Take one section per exam period.  Unless you need to obtain licensure ASAP, we don't recommend doubling up on exams given the expense of the exams and the relative complexity of the exam material.  Most young practitioners will find that Section 2 is the easiest exam to begin with and starting with it can be a great way to get comfortable with the process of taking the LARE.  If you have to double up on exams, we recommend taking Sections 2 & 3 together or Sections 1 & 4, as these exams have a fair amount of overlap and can help streamline your studying process.  And if you're going to take two exams at once, make sure you schedule one exam at the beginning of the test taking period and one at the end to maximize your study time.


Separate your graphic/advanced question types from your written questions.  Most test takers find that answering all of the written exam questions first and then circling back to answer all of the graphic/advanced question types is an effective strategy.  Our brains process visual and written information differently and isolating question types will help you focus more clearly on the given question type.  Remember that, regardless of complexity, all LARE questions are worth one point and graphic questions can take a great deal longer to solve.


Flag difficult questions and come back to them at the end of the exam.  Occasionally, you will find that an unknown term or concept in one question is defined in another question later in the exam, thereby providing you with the correct answer or at least a helpful hint that can narrow the potential answers to a difficult question.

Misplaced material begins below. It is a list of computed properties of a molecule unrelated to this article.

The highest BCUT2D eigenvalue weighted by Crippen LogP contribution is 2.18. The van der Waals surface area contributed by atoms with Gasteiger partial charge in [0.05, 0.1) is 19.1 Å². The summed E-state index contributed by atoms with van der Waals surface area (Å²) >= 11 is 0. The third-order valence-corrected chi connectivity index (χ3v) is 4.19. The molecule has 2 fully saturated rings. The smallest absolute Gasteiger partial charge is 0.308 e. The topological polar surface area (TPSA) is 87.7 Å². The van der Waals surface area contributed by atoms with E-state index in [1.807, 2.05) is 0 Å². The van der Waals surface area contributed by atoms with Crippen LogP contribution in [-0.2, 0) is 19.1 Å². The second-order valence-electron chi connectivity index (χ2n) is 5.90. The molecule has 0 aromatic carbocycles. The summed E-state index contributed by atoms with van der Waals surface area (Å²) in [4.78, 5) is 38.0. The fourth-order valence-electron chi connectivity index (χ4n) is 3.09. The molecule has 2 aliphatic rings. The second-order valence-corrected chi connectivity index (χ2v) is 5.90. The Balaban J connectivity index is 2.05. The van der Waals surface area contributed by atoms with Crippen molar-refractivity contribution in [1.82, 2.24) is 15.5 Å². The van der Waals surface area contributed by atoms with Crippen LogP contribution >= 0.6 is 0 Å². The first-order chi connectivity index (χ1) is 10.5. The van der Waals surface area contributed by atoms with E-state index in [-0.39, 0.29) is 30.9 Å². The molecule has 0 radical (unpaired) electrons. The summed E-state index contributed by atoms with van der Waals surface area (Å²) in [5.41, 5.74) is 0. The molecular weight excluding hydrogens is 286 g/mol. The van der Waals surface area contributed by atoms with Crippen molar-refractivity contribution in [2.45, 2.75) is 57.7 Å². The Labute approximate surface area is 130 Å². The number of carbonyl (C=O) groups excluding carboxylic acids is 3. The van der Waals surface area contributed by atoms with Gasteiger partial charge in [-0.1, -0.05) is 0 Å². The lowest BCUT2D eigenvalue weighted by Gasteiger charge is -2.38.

Use process of elimination to solve multiple choice questions.  This may sound obvious, but actually writing down all of the potential answers to a multiple choice question and crossing them off one by one is a very effective strategy.  Landscape architects tend to be visual thinkers and you will find that seeing the obviously wrong answers crossed out will free your thinking up and allow you to focus on the most correct answer.  CLARB will often throw in several answers that could be correct, and in these situations, it's up to you to determine which of these answers is the best available option to the question as posed in CLARB's intentionally obfuscating language.


Not all study materials are relevant to the current LARE exam formats.  If you choose to study from resources outside the CLARB recommended reading list, make sure they have been updated to conform to the 2012 and 2017 changes to the LARE.  If they haven't, that doesn't mean they are useless, it just means you should be cross referencing that information with the most recent LARE Orientation Guide published by CLARB to ensure that you are studying material that will actually be on your exam.